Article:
When processing fabrics, it remains a big challenge to utilize fabrics optimally with a minimum of waste. Besides nesting designs on the fabric, it is also a matter of not to overproduce. But to accomplish this, a few hurdles need to be taken first. The challenge here lies in finding ways to optimize the entire workflow. This also involves the cutting process with choices such as pre- or post-cut, multi-ply or single-ply and choosing to cut manually or with a laser cutter.
It is easy to make the link from fabric optimization to the circular economy. Which refers to a system aiming at eliminating waste and continual use of resources. Increasingly more businesses aim to contribute to the circular economy to give their products and materials a longer life span. This has a positive effect on the ecosystem and avoids the exploitation of the environment. At the same time, optimizing the use of fabrics has a positive influence on the business’ yield and overall economic growth.
Ways to contribute to this more sustainable manner of production start with an evaluation of the entire workflow. For instance, when you are using a sportswear workflow with pre-cut, as you might know, means that the parts with which a sport shirt will be made, are cut prior to applying the print design. Chances are that there are too many pieces cut. And because they have no purpose within that job, they easily end up in waste.
Therefore, non-conventional optimization methods applied in the cutting process can provide the change that is needed. You can consider post-cut with a Summa laser cutter, that works by first preparing the print design and calendering, then laser cutting the material afterwards. By succeeding to do this, production costs will automatically be minimized, whilst maintaining high-quality products and reducing the amount of fabric waste.
Because every square inch of the fabric counts for the organization, ánd environment, it is clear that it is beneficial to set up an efficient workflow. After the evaluation of your current workflow, you can pinpoint the bottlenecks and recognize critical areas to optimize.
A good production flow requires seamless coordination between hardware and software. Therefore, investing in powerful software is more of a necessity than a luxury. Good software helps to implement efficient nesting methods in the design stage and reduces the risk of human error through a well-arranged interface and presets. Take for instance the F Series flatbed knife cutters that are perfectly aligned with Summa's own GoProduce software.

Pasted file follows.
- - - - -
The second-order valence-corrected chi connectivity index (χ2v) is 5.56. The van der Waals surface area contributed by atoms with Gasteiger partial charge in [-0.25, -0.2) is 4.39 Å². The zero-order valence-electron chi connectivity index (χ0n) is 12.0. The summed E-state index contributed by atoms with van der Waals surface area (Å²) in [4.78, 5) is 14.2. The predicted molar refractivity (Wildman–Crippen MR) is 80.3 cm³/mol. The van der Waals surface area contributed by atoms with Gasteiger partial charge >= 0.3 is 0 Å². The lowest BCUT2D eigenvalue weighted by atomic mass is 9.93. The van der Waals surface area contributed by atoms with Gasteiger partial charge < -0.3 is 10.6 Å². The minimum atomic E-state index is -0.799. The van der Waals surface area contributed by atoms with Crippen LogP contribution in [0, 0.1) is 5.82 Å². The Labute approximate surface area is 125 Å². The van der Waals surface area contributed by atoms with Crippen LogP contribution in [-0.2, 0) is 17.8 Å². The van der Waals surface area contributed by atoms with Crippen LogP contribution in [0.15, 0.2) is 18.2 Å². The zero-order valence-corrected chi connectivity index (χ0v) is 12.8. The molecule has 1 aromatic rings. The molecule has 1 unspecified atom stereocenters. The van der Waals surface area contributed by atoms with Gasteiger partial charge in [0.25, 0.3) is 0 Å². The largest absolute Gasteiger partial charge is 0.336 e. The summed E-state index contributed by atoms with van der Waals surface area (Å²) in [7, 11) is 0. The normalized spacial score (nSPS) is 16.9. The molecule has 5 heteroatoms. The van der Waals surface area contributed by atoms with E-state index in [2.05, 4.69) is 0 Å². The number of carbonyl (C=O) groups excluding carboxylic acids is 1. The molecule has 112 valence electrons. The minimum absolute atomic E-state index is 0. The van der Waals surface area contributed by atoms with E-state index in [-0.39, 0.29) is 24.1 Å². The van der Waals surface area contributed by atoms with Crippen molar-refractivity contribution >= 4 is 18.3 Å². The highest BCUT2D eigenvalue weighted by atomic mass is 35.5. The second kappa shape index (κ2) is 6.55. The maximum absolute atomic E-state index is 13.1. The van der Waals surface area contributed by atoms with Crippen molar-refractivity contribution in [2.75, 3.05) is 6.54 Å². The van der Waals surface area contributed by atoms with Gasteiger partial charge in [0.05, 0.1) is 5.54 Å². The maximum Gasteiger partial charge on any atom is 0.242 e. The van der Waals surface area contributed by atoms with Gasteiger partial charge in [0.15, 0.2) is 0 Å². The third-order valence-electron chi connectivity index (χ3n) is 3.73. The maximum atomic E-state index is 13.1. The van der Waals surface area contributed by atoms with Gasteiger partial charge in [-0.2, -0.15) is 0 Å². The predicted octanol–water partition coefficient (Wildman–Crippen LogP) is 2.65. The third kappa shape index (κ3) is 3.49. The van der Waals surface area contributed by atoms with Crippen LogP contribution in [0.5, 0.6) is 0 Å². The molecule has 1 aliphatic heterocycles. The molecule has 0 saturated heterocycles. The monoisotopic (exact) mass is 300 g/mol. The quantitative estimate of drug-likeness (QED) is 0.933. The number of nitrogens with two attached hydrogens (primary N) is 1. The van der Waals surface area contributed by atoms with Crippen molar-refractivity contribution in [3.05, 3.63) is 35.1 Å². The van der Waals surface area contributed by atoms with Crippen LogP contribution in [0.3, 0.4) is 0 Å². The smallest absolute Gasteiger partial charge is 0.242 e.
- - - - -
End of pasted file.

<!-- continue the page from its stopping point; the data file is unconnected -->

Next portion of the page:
Also, smarter marker positioning and precise consumption calculations for different garments help reduce fabric waste considerably. In short, it is indispensable to implement fabric-saving methods at different stages of the production process.
Summa’s L Series laser cutters are equipped with many features that boost productivity and contribute to the responsible use of materials. Also, ease of use, accuracy, safety and efficiency are characteristic of the machines' functioning.
We mentioned it already, nesting is very important to reduce fabric waste. With the software of the Summa laser cutters, users can put the designs close to each other. This, obviously, should and is supported by the cutting technology used in the machines. For instance, the cutters read the registration markers that are printed on the fabric. And the software makes sure that margins around the markers are at a minimum or even that markers are placed in the design. Moreover, when you cut flag-sized designs, you can enjoy cutting without markers through Summa's Vision technology. This works through advanced camera recognition, after a scan of the design the software automatically prepares the cutting file.
With Summa, the nesting happens in the design phase where it will be printed on the rolls first and cut afterwards (post-cut and single-ply). With this method, you can achieve higher production efficiency and less waste. But it requires a total change of a conventional workflow such as multi-ply cutting of multiple layers where nesting happens manually on the table itself.
The ease of use of the machine is closely related to production efficiency. That is why each laser cutter is enhanced with convenient media handling options. While being efficient, the machines are maintaining the cutting quality at all times.
The roll feeder is a good example of this. Before cutting, the system eliminates any tension in the textile while it feeds the textile to the machine. In addition to that, a conveyor belt with specially designed slats continues to transport the fabric totally relaxed through the cutting machine. This way, there are no sizing issues nor cutting errors with precise cutting as a result.
The Vision technology on the laser cutters is unique to Summa. The advanced camera detects shapes automatically and cuts these on the fly via an intuitive AI system. Consequently, the laser can keep on cutting while transporting the fabric on the fly. No more idle periods and an accurate cut each time.
What’s even more, in contrast to multi-ply machines, we don’t need to calculate a buffer around the cut design. That is because the laser beam always has the same shape in contrast to the knives. Knives will wear down and can even shift a little, which will lead to less accuracy when cutting. In that situation, you would need a buffer to intercept these inaccuracies and unfortunately create more waste. The laser beam will always cut at exactly the same place in the fabric, thus minimizing fabric consumption substantially.